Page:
Electron—Phonon Interaction

  • Ulrich Rössler
Part of the Advanced Texts in Physics book series (ADTP)


Based on the Born-Oppenheimer approximation (Chap. 2) the dynamics of the heavy and light constituents of a solid, the ions and the electrons, respectively, have been presented in the previous chapters as those of independent systems. For the lattice dynamics (Chap. 3) is was important only to know, that the electrons contribute to the binding forces which determine the dynamical matrix, while for the electrons (Chaps. 4–7), their band structure or spin excitations, the chemical nature of the ions was the origin of material specific properties but their positions were kept fixed in the periodic configuration of the lattice. Releasing the Born-Oppenheimer approximation enables the two subsystems to communicate with each other by exchanging energy. This leads to a variety of effects, which are not restricted to solids but are found in all types of condensed matter including macromolecular systems in chemistry and biology.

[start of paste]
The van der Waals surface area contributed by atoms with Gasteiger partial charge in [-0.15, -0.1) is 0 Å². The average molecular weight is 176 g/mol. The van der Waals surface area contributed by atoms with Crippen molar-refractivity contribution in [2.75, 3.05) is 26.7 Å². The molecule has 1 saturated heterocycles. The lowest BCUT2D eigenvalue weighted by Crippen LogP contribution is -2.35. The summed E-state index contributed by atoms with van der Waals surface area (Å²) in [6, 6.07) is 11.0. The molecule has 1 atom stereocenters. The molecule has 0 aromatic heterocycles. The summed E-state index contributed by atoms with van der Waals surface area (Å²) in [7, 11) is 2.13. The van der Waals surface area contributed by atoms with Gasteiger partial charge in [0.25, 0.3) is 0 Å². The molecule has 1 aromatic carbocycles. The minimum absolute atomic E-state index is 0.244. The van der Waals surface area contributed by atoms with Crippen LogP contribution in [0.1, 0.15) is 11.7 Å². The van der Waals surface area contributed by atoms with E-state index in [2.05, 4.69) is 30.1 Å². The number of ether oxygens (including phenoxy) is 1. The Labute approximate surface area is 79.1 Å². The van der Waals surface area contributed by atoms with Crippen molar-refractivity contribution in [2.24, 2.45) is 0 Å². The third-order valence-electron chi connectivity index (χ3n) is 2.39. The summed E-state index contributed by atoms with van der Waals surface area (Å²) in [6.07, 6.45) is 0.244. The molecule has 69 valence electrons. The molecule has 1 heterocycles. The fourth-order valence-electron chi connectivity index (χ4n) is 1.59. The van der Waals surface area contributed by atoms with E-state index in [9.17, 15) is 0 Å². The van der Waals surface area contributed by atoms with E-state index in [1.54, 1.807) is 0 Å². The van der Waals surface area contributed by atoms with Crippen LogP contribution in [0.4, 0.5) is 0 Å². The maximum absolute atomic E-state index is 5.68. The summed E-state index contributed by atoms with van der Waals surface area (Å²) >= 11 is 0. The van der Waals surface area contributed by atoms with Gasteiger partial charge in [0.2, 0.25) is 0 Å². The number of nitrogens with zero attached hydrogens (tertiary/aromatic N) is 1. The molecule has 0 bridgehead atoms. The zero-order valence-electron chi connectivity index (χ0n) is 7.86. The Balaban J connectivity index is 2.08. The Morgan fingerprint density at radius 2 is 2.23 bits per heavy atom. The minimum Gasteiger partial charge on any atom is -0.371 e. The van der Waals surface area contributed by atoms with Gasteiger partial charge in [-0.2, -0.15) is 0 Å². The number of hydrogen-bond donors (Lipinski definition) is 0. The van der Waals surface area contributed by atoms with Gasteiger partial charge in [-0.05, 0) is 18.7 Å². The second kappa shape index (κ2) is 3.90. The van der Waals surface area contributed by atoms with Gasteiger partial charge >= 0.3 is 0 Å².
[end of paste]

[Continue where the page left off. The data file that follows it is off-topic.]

Cooper Pair Acoustic Phonon Phonon Interaction Phonon Coupling Longitudinal Optical Phonon 
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  1. 1.
    Herbert Fröhlich, 1905 – 1991Google Scholar
  2. 2.
    Heike Kamerlingh Onnes 1853 – 1926, Nobel prize in physics 1916Google Scholar
  3. 3.
    John Bardeen, 1908 – 1991, Leon N. Cooper, *1930, J. Robert Schrieffer, *1931, shared the Nobel prize in physics 1972Google Scholar
  4. 4.
    Johannes Georg Bednorz, *1950, Karl Alex Müller, *1927, shared the Nobel prize in physics 1987Google Scholar
  5. 5.
    Alexei A. Abrikosov, *1950, Vitaly L. Ginzburg, *1916, Anthony J. Leggett, *1938, shared the Nobel prize in physics 2003Google Scholar

Copyright information

© Springer-Verlag Berlin Heidelberg 2004

Authors and Affiliations

  • Ulrich Rössler
    • 1
  1. 1.Institut für Theoretische PhysikUniversität RegensburgRegensburgGermany

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